Everyday Heroes takes a behind-the-headlines look at a diverse group of young adults who give a year of their lives through a San Francisco area AmeriCorps program to tutor and mentor needy kids. Despite their good intentions, they are confronted by a host of obstacles, including a racial divide that threatens to thwart their efforts. While documenting a year both turbulent and exhilarating, the film reveals the hopes and dreams, successes and setbacks of a group of individuals--potentially tomorrow's leaders-- searching for their place in the world and trying, against odds, to make a difference.
"Anyone who thinks America's youth is in bad shape should see this film; it will give them faith for the future of this nation. This wonderful film should find a home in all libraries and may help encourage viewers to consider volunteering to help America's children succeed."
Everyday Heroes explores the rewards and the potential difficulties, on both a personal and program level, of national and community service and of service-learning. It provides a stimulating launching-point for discussion about civic engagement and youth leadership development. Issues of race and diversity permeate every scene, with the impassioned voices of the service providers "talking across differences."
Everyday Heroes is an excellent resource for use in the areas of service-learning, civic engagement, race and diversity, communicating common ground, student affairs and youth development, among others. For program directors in the service community or anyone engaged in youth leadership and development, Everyday Heroes is an invaluable tool that can be used for staff, board and member orientation and training, community outreach and organizing, member recruitment, fund-raising, and race and diversity training.
Everyday Heroes is available in both the 109-minute original version, and a new 59-minute version, edited specifically for broadcast on public television. This new version retains the story line, crises, themes, exhilaration and turmoil of the original. Everyday Heroes has a soundtrack that includes music by Tupac Shakur, Ben Harper, Moby, Beth Orton, Ani DiFranco, John Coltrane, Christian McBride, The Braids, Thelonius Monk, Public Enemy, Lemon 'N' Ice and others.
"Anyone who thinks America's youth is in bad shape should see this film; it will give them faith for the future of this nation. This wonderful film should find a home in all libraries and may help encourage viewers to consider volunteering to help America's children succeed." - Danna Bell-Russell, Library of Congress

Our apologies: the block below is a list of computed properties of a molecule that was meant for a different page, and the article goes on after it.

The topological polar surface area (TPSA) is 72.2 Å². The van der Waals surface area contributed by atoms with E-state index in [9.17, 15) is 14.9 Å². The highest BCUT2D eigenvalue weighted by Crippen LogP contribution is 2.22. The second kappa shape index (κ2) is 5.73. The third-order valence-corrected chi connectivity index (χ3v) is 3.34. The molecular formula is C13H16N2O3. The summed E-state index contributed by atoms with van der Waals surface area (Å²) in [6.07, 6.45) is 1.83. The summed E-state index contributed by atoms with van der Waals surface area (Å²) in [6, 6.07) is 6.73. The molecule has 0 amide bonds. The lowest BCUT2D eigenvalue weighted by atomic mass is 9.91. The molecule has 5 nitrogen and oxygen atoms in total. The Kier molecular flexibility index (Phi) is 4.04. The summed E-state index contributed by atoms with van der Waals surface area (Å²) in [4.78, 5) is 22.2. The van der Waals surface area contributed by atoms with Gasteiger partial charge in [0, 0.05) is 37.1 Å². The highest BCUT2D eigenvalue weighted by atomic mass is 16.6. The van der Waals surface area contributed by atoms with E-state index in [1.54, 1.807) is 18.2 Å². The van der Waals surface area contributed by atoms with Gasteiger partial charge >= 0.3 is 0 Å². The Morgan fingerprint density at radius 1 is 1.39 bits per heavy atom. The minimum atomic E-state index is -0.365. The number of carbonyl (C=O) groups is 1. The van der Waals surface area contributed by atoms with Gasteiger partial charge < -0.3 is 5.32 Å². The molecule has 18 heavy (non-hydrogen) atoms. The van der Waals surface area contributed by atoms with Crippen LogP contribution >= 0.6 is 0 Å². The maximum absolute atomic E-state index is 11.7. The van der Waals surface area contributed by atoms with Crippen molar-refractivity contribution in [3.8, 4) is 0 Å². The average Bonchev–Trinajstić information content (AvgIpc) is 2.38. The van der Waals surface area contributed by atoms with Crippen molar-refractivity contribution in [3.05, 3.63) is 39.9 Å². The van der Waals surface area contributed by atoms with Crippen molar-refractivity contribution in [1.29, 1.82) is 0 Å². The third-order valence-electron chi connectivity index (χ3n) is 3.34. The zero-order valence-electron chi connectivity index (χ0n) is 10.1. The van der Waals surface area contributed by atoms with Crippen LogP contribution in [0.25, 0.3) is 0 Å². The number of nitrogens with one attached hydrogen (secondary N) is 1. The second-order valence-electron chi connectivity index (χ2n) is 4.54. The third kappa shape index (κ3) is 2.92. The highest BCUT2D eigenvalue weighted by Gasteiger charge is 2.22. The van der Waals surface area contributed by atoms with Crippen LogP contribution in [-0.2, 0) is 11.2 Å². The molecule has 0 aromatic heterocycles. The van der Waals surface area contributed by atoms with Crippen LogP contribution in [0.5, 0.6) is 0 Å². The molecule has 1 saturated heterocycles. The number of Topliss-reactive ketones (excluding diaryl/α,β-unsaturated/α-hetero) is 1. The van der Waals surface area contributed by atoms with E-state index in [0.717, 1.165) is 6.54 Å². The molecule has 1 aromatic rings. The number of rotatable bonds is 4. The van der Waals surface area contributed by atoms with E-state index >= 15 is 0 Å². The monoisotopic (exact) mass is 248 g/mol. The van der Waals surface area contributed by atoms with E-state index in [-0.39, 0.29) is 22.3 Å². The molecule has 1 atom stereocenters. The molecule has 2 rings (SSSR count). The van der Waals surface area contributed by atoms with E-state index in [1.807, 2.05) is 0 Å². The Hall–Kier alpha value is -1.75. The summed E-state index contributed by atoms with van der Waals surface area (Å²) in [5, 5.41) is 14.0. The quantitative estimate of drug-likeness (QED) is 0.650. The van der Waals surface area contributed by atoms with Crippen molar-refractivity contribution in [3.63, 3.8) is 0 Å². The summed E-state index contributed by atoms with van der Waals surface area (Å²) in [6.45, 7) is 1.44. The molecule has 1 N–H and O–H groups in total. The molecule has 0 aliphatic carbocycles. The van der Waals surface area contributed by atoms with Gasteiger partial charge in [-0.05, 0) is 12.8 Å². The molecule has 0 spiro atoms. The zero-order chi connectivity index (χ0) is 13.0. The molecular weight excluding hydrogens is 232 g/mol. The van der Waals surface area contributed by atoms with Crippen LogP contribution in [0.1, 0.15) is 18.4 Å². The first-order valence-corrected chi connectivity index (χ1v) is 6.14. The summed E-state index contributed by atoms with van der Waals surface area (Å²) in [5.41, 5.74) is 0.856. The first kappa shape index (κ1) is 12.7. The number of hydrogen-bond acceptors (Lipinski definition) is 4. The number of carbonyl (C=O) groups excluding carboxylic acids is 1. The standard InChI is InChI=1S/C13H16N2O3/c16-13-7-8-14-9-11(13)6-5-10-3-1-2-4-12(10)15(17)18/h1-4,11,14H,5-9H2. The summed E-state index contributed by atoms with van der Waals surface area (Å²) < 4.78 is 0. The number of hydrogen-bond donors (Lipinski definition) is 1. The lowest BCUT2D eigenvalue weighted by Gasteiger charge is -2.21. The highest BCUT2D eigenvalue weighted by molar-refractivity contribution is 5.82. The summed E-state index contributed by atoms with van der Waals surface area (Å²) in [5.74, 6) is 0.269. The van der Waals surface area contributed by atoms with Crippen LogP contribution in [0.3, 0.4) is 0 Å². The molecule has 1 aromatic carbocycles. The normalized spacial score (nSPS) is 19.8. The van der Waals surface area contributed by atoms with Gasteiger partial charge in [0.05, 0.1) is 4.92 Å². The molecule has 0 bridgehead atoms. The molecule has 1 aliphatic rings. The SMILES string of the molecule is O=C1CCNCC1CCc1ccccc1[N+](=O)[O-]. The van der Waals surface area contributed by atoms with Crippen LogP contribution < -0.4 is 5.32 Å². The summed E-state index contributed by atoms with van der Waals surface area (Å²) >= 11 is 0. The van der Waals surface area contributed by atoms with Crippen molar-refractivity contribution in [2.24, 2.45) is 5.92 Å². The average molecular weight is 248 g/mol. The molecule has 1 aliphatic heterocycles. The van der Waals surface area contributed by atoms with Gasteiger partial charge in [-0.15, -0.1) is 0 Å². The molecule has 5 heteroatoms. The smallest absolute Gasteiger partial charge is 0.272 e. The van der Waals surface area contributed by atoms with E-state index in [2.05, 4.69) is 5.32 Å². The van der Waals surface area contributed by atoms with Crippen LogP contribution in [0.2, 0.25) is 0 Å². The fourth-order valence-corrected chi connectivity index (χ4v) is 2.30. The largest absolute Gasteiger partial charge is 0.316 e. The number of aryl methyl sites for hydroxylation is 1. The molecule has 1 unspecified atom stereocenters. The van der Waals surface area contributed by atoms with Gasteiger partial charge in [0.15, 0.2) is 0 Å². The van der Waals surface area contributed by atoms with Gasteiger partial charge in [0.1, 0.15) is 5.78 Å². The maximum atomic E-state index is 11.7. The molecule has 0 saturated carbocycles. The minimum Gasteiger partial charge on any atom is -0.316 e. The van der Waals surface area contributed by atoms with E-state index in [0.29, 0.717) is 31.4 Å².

"What about [the young] people from all different backgrounds [who are] busting their butts, doing some pretty meaningful things?" This is the question Rick Goldsmith, Bay Area filmmaker, asked when he set out to make his latest documentary. What he discovered -- that these youth are getting little if any coverage in the media -- led him to follow a team of youth working for the AmeriCorps program for an entire year as tutors, mentors, and educators in some of the Bay Area's most underserved neighborhoods.. Everyday Heroes is more than an attempt to counteract inaccurate media portrayals. By offering its audience an experience similar to "reality-based TV,"(The group is made up of 21 young people from different class and cultural backgrounds and is a more diverse group than on most episodes of the Real World) the film raises key questions about class, race and the complexities of social service in our society. Everyday Heroes focuses in on a cross-section of the team, but paints a realistic picture of how different people work together to try to meet the particular needs of an underserved community -- the ultimate goal of the AmeriCorps experience...The film portrays the difficult process of working as a team and shows us a collection of episodes where members take the time to pay attention to and meet the educational needs of the youth in schools and after-school programs...Team member Travis Smith believes that society has institutionalized a lot of racism. "So if we don't talk about the way people of color are treated and the certain privileges that white America has, whether or not [white people] feel individually like they are racists, then that system is going to be perpetuated. So we need to look at it, talk about it, and not be afraid of it." Another team member, Ivan Alomar said, "I'm one of those crazy people who still believes that change can happen." AmeriCorps can certainly open peoples eyes to the idea that social change is possible, but until there are many more "crazy" people like Alomar -- who understand that it is their responsibility as citizens of this nation to create change, and are willing to work for change -- we have quite a ways to go. Everyday Heroes is testimony to this fact.